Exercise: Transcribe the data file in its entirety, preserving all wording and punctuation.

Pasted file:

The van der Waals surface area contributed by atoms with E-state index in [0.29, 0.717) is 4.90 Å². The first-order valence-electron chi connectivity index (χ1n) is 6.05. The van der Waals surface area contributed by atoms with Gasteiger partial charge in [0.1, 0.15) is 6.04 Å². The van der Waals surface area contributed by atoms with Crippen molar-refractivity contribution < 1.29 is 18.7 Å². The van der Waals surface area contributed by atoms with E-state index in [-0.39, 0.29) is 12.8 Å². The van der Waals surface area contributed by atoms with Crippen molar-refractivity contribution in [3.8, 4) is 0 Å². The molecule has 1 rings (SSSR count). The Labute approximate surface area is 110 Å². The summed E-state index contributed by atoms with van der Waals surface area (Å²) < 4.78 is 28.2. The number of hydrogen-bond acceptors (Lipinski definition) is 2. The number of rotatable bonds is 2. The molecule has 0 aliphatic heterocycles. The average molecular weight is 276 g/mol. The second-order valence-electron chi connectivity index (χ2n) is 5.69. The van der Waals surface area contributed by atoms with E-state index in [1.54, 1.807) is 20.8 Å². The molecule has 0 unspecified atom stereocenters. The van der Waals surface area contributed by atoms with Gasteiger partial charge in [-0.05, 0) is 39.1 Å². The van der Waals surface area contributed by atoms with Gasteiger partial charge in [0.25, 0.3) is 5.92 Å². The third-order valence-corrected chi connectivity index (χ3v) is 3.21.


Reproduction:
The van der Waals surface area contributed by atoms with E-state index in [0.29, 0.717) is 4.90 Å². The first-order valence-electron chi connectivity index (χ1n) is 6.05. The van der Waals surface area contributed by atoms with Gasteiger partial charge in [0.1, 0.15) is 6.04 Å². The van der Waals surface area contributed by atoms with Crippen molar-refractivity contribution < 1.29 is 18.7 Å². The van der Waals surface area contributed by atoms with E-state index in [-0.39, 0.29) is 12.8 Å². The van der Waals surface area contributed by atoms with Crippen molar-refractivity contribution in [3.8, 4) is 0 Å². The molecule has 1 rings (SSSR count). The Labute approximate surface area is 110 Å². The summed E-state index contributed by atoms with van der Waals surface area (Å²) < 4.78 is 28.2. The number of hydrogen-bond acceptors (Lipinski definition) is 2. The number of rotatable bonds is 2. The molecule has 0 aliphatic heterocycles. The average molecular weight is 276 g/mol. The second-order valence-electron chi connectivity index (χ2n) is 5.69. The van der Waals surface area contributed by atoms with E-state index in [1.54, 1.807) is 20.8 Å². The molecule has 0 unspecified atom stereocenters. The van der Waals surface area contributed by atoms with Gasteiger partial charge in [-0.05, 0) is 39.1 Å². The van der Waals surface area contributed by atoms with Gasteiger partial charge in [0.25, 0.3) is 5.92 Å². The third-order valence-corrected chi connectivity index (χ3v) is 3.21.